By: Bryan T. Newlin, CPA.CITP, CISA
“How do we compare against similar companies?” “Are we protected against cyber threats?” “What additional controls can we add to improve our IT security?”
These questions are incredibly common during our Audit Committee meetings presentations. I love answering them because they demonstrate the Board’s interest in learning more about cybersecurity and IT Risks. Often, these questions lead into terrific conversations about the state of technology and cybersecurity. I often find myself addressing similar talking points at different businesses, and they usually start with, “there is no one solution, tool, or fix to eliminate the risk.” At which point we discuss layered controls, user access, and all the minutia of a strong cybersecurity program. I wax poetic about IT controls, and only when the Board has glossed over do I dial it down a few notches.
While it’s true that no organization is completely impervious to threats, we all want to do the best we can with our limited resources. Enter SANS Institute’s Center for Internet Security (CIS) 20 Critical Security Controls (CSCs) for Effective Cyber Defense. This brief but valuable list outlines 20 “prioritized, well-vetted, and supported security actions that organizations can take to assess and improve their current security state”. The SANS Top 20 winnows a huge majority of the “in-the-wild” risks (read: stuff that has actually happened) down to controls that, if they were implemented, would have prevented, or otherwise more quickly detected actual attacks.
The benchmark report for data breach attacks is the annual Verizon Data Breach Investigations Report, which now maps their findings to these Critical Security Controls (the 2015 DBIR users CSC version 4.0; we’re now at version 6.0). In 2015, the Verizon DBIR noted that 40% of controls determined to be the most effective fell into the category of “Quick Win”, meaning controls that could have prevented an attack were easy to implement, but weren’t.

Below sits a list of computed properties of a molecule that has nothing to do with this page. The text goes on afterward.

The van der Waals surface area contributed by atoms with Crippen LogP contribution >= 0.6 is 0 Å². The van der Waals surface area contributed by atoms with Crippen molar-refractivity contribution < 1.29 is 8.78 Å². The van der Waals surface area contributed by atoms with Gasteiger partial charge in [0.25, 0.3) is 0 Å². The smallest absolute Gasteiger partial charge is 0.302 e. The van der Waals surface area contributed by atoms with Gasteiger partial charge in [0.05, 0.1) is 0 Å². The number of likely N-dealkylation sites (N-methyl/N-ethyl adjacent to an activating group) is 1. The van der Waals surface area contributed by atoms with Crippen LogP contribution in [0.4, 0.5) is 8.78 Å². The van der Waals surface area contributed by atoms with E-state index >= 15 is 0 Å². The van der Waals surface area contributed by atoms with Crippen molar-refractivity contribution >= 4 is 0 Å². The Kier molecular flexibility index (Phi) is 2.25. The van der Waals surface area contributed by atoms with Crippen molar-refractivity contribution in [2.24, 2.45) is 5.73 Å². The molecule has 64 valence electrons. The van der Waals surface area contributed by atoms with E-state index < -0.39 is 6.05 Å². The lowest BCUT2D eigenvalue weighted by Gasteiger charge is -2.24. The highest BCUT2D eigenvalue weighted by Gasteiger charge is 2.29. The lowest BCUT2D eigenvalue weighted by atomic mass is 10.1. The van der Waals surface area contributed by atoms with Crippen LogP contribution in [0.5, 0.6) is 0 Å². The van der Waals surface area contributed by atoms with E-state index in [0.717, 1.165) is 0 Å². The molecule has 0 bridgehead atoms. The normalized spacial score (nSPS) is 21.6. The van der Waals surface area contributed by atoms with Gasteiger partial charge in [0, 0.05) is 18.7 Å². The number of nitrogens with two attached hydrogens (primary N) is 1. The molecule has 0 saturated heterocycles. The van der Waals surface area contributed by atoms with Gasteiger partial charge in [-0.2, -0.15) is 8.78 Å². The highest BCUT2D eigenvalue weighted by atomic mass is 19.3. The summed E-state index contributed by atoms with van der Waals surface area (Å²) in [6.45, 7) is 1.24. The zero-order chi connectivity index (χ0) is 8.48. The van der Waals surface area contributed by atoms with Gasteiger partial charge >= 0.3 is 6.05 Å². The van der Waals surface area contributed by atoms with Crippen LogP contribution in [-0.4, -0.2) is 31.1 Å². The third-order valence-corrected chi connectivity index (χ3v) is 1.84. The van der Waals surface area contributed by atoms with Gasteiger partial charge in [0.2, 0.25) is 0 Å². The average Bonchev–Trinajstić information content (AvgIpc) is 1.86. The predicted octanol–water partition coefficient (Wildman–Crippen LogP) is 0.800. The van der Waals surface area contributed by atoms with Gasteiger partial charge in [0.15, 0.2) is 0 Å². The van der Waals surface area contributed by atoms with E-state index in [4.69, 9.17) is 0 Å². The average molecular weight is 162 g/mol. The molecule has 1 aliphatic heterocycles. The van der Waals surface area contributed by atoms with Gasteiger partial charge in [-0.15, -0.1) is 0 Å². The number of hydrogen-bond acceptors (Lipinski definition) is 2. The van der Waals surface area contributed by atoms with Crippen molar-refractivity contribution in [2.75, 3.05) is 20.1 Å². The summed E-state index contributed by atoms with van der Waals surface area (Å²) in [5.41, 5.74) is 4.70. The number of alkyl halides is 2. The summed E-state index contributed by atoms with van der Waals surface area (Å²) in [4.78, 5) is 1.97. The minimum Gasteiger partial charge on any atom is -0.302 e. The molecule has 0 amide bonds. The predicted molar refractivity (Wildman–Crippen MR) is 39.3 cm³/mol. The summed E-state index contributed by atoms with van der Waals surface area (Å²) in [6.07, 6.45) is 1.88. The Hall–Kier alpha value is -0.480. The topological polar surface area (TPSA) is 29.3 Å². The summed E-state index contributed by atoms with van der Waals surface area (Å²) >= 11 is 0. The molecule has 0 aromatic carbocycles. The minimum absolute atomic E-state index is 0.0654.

Based on our work with many of the deTECH readership companies and the industries that the Risk Advisory Services team serves, we think the following 5 CSCs are most relevant to your organizations-in very general and non-binding terms, of course. The reference numbers represent importance assigned by CIS. Nonetheless, we encourage you to follow the links or google the SANS Top 20 and read the full list. If your organization is looking for the next line of defense against cyberattacks, this is a great checklist to find the next control.
- CSC 1: Inventory of Authorized and Unauthorized Devices
- CSC 3: Secure Configurations for Hardware and Software on Mobile Devices, Laptops, Workstations, and Servers
- CSC 5: Controlled Use of Administrative Privileges
- CSC 7: Email and Web Browser Protections
- CSC 8: Malware Defenses
That the governing bodies ask questions about the state of Cybersecurity, Information Technology, and their posture among their peers is a great sign. One truism of business is that tone at the top really matters, and if these issues are important to the Directors, then they’ll have weight throughout the organization.
Bryan is a Manager at YHB and serves on the Risk Advisory Services Team. Bryan focuses on assisting organizations in a variety of industries with internal audits and IT-related audit and consulting services.